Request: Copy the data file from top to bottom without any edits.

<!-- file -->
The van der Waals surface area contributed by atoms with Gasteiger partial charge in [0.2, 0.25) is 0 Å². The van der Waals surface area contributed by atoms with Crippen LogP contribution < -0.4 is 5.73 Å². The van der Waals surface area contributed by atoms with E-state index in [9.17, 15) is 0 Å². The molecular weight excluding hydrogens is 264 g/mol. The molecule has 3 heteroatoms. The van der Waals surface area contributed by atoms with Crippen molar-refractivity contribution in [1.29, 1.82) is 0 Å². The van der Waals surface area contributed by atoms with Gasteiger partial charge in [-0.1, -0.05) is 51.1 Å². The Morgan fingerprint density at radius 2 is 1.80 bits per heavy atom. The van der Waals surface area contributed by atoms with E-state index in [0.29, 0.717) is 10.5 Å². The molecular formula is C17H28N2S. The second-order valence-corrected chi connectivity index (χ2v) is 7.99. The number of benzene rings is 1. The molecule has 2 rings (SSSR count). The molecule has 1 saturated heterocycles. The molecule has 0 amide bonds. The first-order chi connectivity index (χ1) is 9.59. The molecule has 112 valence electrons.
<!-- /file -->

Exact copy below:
The van der Waals surface area contributed by atoms with Gasteiger partial charge in [0.2, 0.25) is 0 Å². The van der Waals surface area contributed by atoms with Crippen LogP contribution < -0.4 is 5.73 Å². The van der Waals surface area contributed by atoms with E-state index in [9.17, 15) is 0 Å². The molecular weight excluding hydrogens is 264 g/mol. The molecule has 3 heteroatoms. The van der Waals surface area contributed by atoms with Crippen molar-refractivity contribution in [1.29, 1.82) is 0 Å². The van der Waals surface area contributed by atoms with Gasteiger partial charge in [-0.1, -0.05) is 51.1 Å². The Morgan fingerprint density at radius 2 is 1.80 bits per heavy atom. The van der Waals surface area contributed by atoms with E-state index in [0.29, 0.717) is 10.5 Å². The molecular formula is C17H28N2S. The second-order valence-corrected chi connectivity index (χ2v) is 7.99. The number of benzene rings is 1. The molecule has 2 rings (SSSR count). The molecule has 1 saturated heterocycles. The molecule has 0 amide bonds. The first-order chi connectivity index (χ1) is 9.59. The molecule has 112 valence electrons.